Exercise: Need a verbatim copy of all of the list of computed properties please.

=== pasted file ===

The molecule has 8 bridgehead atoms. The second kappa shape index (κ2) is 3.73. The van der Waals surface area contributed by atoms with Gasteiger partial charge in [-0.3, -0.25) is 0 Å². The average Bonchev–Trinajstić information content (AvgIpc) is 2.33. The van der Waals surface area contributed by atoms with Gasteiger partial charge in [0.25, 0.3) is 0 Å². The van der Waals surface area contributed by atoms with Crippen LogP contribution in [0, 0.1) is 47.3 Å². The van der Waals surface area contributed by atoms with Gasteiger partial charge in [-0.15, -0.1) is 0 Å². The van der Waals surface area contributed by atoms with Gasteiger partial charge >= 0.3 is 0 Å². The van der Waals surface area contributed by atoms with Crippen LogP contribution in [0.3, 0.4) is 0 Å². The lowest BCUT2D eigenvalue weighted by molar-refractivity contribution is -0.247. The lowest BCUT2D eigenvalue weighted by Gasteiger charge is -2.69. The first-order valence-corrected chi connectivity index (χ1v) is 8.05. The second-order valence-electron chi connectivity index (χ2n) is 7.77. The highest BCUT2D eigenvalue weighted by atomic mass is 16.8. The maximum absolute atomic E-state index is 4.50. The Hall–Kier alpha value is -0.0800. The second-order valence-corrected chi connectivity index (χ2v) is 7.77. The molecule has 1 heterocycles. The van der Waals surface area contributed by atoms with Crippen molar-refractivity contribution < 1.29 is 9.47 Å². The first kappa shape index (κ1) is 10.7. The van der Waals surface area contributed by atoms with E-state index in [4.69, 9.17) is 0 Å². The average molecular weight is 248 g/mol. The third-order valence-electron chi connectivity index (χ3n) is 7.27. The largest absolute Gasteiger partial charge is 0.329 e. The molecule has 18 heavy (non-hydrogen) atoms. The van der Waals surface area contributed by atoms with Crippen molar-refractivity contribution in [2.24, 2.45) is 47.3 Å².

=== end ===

The molecule has 8 bridgehead atoms. The second kappa shape index (κ2) is 3.73. The van der Waals surface area contributed by atoms with Gasteiger partial charge in [-0.3, -0.25) is 0 Å². The average Bonchev–Trinajstić information content (AvgIpc) is 2.33. The van der Waals surface area contributed by atoms with Gasteiger partial charge in [0.25, 0.3) is 0 Å². The van der Waals surface area contributed by atoms with Crippen LogP contribution in [0, 0.1) is 47.3 Å². The van der Waals surface area contributed by atoms with Gasteiger partial charge in [-0.15, -0.1) is 0 Å². The van der Waals surface area contributed by atoms with Gasteiger partial charge >= 0.3 is 0 Å². The van der Waals surface area contributed by atoms with Crippen LogP contribution in [0.3, 0.4) is 0 Å². The lowest BCUT2D eigenvalue weighted by molar-refractivity contribution is -0.247. The lowest BCUT2D eigenvalue weighted by Gasteiger charge is -2.69. The first-order valence-corrected chi connectivity index (χ1v) is 8.05. The second-order valence-electron chi connectivity index (χ2n) is 7.77. The highest BCUT2D eigenvalue weighted by atomic mass is 16.8. The maximum absolute atomic E-state index is 4.50. The Hall–Kier alpha value is -0.0800. The second-order valence-corrected chi connectivity index (χ2v) is 7.77. The molecule has 1 heterocycles. The van der Waals surface area contributed by atoms with Crippen molar-refractivity contribution < 1.29 is 9.47 Å². The first kappa shape index (κ1) is 10.7. The van der Waals surface area contributed by atoms with E-state index in [4.69, 9.17) is 0 Å². The average molecular weight is 248 g/mol. The third-order valence-electron chi connectivity index (χ3n) is 7.27. The largest absolute Gasteiger partial charge is 0.329 e. The molecule has 18 heavy (non-hydrogen) atoms. The van der Waals surface area contributed by atoms with Crippen molar-refractivity contribution in [2.24, 2.45) is 47.3 Å².